Handknitted Lillian Cardigan

Happy New Year, first of all. I hope 2021 brings you more joy, less stress, and more time to make than 2020.

I’m starting the year as I mean to go on, by posting more of my finished garments, – and boy, has this one been a long time coming! I began this project way back in autumn 2017, and I’ve set it aside multiple times, but I finally finished the last stitch and gave it a final block over Christmas.

The pattern

This is the Lillian cardigan by Carrie Bostick Hoge which I fell in love with years ago after seeing a version online that of course I can’t now find. Oh well. It’s a relaxed fit cardigan that’s knitted top-down. The body is in stockinette, and it has wide ribbed cuffs and neckband, plus a garter stitch hemband.

I chose the pattern because it looked achievable for a relative beginner, and it was, more or less. The long tail cast-on took me several goes, and I had to rip out quite a bit along the way because I made careless mistakes knitting in front of the TV. But in general, I’d say that if you’ve made a couple of hats then you can knit this cardigan.

The yarn

I find lots of wool yarns quite itchy, but I’m loathe to use anything that isn’t wool for most of my knitting – for me, wool is the whole point. I’ve made lots of things in merino yarn, so I decided to try Blue-faced Leicester, as I’d heard it was the next softest type of wool to wear. I picked this BFL aran from West Yorkshire Spinners in the aubergine colourway, which is lovely damson-y purple that should work with all the blue in my wardrobe.

It’s lovely to knit with, and I can report it is pretty soft against the skin especially after blocking, although not quite as soft as merino. I bought one more ball than the pattern needed in my size, and I have just over one ball left.

It does pill quite a bit where the arms rub against the body of the garment, so I’ll have to see how it stands up to a garment shaver shortly.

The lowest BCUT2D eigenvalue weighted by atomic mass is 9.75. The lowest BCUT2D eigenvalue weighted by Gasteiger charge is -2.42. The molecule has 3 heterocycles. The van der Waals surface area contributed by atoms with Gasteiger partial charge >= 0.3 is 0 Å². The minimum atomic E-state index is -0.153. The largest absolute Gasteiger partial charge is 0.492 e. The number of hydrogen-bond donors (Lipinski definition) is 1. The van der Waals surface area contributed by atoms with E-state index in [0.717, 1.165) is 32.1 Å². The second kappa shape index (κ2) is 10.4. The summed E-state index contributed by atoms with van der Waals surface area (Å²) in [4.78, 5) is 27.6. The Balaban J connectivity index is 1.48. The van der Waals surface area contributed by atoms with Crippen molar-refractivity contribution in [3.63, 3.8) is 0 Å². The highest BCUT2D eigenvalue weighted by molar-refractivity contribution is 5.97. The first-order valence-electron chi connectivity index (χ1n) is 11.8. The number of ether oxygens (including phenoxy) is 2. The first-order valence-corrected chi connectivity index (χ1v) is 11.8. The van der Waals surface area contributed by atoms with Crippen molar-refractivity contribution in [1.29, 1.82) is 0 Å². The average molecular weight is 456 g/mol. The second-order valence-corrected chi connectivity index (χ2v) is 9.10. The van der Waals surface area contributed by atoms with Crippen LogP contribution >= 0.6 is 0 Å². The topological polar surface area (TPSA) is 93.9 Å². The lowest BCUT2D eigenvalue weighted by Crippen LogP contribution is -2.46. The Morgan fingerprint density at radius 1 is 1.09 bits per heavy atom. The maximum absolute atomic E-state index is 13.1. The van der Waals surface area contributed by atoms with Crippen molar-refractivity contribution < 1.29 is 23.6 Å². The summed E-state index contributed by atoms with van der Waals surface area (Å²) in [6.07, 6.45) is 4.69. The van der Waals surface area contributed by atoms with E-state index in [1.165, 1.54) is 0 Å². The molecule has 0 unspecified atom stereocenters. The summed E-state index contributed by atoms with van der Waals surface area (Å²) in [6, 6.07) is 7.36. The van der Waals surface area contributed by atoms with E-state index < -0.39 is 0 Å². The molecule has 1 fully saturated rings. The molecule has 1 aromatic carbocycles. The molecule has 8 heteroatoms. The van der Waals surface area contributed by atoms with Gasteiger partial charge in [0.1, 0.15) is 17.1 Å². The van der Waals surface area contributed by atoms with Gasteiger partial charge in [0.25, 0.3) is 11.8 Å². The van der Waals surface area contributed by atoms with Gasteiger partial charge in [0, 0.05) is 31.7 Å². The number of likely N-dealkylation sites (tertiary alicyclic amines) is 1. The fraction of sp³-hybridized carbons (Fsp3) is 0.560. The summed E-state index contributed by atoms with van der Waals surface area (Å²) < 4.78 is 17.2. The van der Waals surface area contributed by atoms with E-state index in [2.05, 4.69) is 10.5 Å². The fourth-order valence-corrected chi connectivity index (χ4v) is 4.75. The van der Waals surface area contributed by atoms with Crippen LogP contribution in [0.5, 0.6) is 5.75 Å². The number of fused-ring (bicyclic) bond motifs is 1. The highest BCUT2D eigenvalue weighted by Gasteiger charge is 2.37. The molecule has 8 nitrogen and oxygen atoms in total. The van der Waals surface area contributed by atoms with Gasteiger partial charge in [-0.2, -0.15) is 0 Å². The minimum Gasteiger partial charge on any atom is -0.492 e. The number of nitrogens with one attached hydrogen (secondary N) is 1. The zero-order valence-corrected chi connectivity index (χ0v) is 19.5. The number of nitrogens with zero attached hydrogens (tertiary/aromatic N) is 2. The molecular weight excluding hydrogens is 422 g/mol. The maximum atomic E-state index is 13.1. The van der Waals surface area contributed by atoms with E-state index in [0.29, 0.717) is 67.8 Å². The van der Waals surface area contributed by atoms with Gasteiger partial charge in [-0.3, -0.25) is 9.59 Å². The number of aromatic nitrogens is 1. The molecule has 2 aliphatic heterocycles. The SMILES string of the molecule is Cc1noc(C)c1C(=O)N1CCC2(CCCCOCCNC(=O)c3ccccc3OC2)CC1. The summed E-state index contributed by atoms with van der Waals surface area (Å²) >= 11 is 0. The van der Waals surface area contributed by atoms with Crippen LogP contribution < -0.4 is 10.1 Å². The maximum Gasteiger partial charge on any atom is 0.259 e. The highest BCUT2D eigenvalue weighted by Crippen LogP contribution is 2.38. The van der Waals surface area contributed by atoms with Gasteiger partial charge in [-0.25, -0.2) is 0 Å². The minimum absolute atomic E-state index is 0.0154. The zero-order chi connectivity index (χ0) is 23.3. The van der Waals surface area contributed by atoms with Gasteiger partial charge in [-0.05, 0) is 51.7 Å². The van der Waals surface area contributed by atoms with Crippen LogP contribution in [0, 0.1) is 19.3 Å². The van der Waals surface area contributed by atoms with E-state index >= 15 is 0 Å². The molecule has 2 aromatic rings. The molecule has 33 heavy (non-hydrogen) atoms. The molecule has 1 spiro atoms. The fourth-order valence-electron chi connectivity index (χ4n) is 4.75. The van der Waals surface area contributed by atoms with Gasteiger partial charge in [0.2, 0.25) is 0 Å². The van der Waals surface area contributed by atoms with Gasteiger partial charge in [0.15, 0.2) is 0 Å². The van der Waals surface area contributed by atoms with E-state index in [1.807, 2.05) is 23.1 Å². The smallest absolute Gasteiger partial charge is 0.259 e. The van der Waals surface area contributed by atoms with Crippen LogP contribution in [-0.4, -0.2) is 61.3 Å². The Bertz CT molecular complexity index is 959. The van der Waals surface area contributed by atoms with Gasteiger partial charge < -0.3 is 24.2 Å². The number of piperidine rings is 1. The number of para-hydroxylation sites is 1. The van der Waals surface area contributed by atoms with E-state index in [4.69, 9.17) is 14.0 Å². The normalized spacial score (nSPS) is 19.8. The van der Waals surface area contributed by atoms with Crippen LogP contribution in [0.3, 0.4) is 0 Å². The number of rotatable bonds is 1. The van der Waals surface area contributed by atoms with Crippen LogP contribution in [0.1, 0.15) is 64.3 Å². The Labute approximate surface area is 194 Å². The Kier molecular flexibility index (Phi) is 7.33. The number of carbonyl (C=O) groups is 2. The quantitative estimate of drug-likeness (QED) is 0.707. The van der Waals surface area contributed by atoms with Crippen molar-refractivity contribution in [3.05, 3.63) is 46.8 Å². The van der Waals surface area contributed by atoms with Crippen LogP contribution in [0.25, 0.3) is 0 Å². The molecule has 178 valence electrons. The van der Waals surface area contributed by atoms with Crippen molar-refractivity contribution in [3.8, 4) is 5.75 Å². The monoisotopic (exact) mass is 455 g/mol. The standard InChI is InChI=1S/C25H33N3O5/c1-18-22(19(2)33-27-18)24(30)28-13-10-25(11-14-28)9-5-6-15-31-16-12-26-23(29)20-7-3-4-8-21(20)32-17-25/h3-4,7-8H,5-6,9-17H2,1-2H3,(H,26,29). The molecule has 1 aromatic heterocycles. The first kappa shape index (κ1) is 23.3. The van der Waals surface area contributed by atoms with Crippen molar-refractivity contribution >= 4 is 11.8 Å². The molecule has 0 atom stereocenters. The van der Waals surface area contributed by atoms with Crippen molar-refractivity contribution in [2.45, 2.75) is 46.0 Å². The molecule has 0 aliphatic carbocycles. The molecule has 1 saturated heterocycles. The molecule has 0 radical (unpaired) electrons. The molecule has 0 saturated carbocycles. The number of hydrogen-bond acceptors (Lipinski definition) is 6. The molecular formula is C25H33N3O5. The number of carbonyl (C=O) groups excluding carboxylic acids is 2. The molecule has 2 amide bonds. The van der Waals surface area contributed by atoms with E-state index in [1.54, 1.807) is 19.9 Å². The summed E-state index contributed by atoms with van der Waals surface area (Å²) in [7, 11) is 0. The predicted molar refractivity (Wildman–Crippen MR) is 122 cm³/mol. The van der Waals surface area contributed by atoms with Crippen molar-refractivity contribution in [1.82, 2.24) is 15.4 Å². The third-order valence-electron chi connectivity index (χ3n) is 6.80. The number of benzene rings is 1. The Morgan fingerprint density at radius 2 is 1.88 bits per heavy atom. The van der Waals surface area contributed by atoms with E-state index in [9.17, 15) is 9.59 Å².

Spot the row just below waist level where I had to rip back and then accidentally put most of the stitches back on the needle the wrong way round. I’m calling it a design feature.

Process and fit

I chose the fourth size, with a finished bust measurement of 43″, the smallest size that would give me positive ease at that point. Having worn is for a few days and found that I sometimes need to pull it back onto my shoulders I’m thinking that going down one size might have been better, which shouldn’t surprise me given that I almost always make a full bust adjustment in dressmaking. It flares out a little towards the hips, so pear-shaped types like me can simply choose the best fit for their bust and shoulders.

My lengthwise gauge always seems much bigger than patterns expect, so I didn’t count the rows in the body sections or arms, and just knitted on until it seemed the right length on me. (Benefits of top-down knitting – you can try it on as you go.) I did also knit the pockets, but opted to leave them off as I thought I’d only stick my phone in one of them and that its weight would spoil the symmetry of the design.

The neckband was probably the trickiest part of the pattern. I never find pick up and knit that easy to do, and I ended up with well over 100 stitches on the needles, which meant finding time to complete a whole rib row in one go was tricky in our busy household. The pattern recommends picking up two stitches for every three along the front edges, but I found this made the band very tight compared to the body section where it meets the hem band, so I’d recommend you pick up 1-1 at that point (making sure you end up with a multiple of four overall). I had to block it quite aggressively to get it to level off here, and I think you can see a hint of the same issue in the pattern images.

Would I make it again?

I’d definitely consider it. I’m loving the cosy factor, and the strong jewel colour adds a lovely pop of colour to drab days. This winter has been all about sewing jumpers and cardigans for me so far, so I’m not sure I need another one… but it would good to put what I’ve learnt into practice and perhaps to try a different yarn. But realistically I’m probably going to move onto the next thing – in fact, I’ve got a much quicker knitting project almost ready to cast off already.

Do you knit slowly or quickly? And do you have any tips for speeding up?

Leave a Reply

Fill in your details below or click an icon to log in:

WordPress.com Logo

You are commenting using your WordPress.com account. Log Out /  Change )

Google photo

You are commenting using your Google account. Log Out /  Change )

Twitter picture

You are commenting using your Twitter account. Log Out /  Change )

Facebook photo

You are commenting using your Facebook account. Log Out /  Change )

Connecting to %s